Dietary resveratrol prevents Alzheimer's markers and increases life span in SAMP8

David Porquet, Gemma Casadesús, Sergi Bayod, Alberto Vicente, Anna M. Canudas, Jordi Vilaplana, Carme Pelegrí, Coral Sanfeliu, Antoni Camins, Mercè Pallàs, Jaume Del Valle

Research output: Contribution to journalArticleResearchpeer-review

183 Citations (Scopus)


Resveratrol is a polyphenol that is mainly found in grapes and red wine and has been reported to be a caloric restriction (CR) mimetic driven by Sirtuin 1 (SIRT1) activation. Resveratrol increases metabolic rate, insulin sensitivity, mitochondrial biogenesis and physical endurance, and reduces fat accumulation in mice. In addition, resveratrol may be a powerful agent to prevent age-associated neurodegeneration and to improve cognitive deficits in Alzheimer's disease (AD). Moreover, different findings support the view that longevity in mice could be promoted by CR. In this study, we examined the role of dietary resveratrol in SAMP8 mice, a model of age-related AD. We found that resveratrol supplements increased mean life expectancy and maximal life span in SAMP8 and in their control, the related strain SAMR1. In addition, we examined the resveratrol-mediated neuroprotective effects on several specific hallmarks of AD. We found that longterm dietary resveratrol activates AMPK pathways and pro-survival routes such as SIRT1 in vivo. It also reduces cognitive impairment and has a neuroprotective role, decreasing the amyloid burden and reducing tau hyperphosphorylation. © 2012 American Aging Association.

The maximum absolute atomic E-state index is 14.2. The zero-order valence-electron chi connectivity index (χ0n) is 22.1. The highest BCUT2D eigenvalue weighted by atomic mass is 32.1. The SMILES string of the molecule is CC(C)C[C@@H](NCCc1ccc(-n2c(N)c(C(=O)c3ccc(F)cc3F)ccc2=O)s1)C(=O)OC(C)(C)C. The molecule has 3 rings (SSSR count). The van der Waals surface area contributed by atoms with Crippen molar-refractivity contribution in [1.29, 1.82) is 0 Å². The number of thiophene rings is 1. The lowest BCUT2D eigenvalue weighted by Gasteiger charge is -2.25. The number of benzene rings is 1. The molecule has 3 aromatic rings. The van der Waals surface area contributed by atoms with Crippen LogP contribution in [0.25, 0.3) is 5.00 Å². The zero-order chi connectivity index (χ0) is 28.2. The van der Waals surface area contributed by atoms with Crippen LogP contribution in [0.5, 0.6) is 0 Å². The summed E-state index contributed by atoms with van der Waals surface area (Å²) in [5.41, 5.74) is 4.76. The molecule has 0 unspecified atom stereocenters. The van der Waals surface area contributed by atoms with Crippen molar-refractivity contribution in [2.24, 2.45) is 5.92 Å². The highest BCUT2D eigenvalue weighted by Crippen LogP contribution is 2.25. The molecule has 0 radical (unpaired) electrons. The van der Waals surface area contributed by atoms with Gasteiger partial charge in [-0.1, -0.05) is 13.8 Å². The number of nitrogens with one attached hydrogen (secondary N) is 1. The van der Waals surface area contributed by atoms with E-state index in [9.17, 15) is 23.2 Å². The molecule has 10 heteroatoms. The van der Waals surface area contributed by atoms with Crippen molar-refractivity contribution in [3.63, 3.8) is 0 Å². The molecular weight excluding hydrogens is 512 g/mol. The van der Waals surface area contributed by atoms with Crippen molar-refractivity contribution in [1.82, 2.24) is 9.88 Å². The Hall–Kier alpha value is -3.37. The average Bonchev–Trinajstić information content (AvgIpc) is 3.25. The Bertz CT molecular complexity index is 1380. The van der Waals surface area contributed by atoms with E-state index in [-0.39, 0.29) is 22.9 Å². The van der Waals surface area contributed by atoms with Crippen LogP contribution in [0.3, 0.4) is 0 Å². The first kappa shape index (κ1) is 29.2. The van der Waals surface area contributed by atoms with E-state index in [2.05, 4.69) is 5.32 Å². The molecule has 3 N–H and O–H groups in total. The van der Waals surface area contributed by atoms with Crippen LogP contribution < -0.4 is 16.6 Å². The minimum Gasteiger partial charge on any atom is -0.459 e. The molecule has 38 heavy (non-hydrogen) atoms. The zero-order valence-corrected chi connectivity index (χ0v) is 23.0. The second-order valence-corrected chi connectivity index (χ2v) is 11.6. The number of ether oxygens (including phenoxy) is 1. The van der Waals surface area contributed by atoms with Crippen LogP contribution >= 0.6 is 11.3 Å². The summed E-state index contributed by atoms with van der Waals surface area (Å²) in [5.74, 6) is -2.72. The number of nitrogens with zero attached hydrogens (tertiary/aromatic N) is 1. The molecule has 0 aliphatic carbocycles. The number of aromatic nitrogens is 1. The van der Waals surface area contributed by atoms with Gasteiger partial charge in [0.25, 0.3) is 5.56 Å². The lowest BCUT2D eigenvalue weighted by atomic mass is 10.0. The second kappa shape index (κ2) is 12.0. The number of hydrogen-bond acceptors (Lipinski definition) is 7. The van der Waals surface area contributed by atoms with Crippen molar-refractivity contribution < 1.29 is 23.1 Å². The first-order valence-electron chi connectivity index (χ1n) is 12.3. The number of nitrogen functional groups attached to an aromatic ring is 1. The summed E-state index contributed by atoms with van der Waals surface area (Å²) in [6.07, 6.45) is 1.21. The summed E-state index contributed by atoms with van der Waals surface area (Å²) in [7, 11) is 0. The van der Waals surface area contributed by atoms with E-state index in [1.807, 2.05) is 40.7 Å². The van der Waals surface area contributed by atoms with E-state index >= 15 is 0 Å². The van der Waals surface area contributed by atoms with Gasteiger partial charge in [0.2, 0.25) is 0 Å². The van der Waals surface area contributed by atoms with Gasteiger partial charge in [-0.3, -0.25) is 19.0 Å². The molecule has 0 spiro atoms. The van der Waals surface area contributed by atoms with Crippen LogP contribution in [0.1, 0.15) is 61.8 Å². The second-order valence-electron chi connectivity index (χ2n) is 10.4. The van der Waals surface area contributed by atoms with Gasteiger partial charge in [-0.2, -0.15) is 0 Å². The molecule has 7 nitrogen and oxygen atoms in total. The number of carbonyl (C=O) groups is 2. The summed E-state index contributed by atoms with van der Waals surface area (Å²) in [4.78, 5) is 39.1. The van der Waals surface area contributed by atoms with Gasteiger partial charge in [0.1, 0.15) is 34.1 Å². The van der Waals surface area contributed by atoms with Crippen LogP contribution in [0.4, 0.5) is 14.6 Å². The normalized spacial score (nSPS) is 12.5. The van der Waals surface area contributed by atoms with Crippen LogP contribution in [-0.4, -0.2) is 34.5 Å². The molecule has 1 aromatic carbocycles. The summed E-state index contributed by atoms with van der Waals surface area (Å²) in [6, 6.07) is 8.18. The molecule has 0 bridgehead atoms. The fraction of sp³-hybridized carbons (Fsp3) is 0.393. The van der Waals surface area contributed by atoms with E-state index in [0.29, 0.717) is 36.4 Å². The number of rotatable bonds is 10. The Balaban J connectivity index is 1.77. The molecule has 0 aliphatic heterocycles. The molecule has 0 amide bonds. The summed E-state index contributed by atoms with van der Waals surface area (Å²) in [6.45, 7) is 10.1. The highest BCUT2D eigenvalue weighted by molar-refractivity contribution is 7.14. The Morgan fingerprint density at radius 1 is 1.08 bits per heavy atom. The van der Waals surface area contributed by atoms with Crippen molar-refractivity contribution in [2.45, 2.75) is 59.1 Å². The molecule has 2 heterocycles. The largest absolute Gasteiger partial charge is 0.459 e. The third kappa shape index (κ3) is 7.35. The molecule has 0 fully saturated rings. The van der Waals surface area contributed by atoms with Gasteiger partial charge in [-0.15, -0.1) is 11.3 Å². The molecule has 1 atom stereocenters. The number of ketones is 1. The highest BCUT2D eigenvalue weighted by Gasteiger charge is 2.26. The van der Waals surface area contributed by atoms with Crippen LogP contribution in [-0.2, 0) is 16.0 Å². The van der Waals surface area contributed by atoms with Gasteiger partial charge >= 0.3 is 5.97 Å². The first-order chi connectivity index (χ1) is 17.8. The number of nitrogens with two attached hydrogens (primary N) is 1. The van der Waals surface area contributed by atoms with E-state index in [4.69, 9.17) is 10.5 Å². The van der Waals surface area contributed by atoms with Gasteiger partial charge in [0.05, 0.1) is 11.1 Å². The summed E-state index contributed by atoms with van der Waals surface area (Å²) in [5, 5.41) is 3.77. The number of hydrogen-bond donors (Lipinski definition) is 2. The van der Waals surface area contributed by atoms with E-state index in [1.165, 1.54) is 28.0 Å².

Original languageEnglish
Pages (from-to)1851-1865
Issue number5
Publication statusPublished - 1 Oct 2013


  • β-Amyloid
  • Alzheimer's disease
  • AMPK
  • Memory impairment
  • Resveratrol
  • Senescence
  • Sirtuin 1
  • Tau


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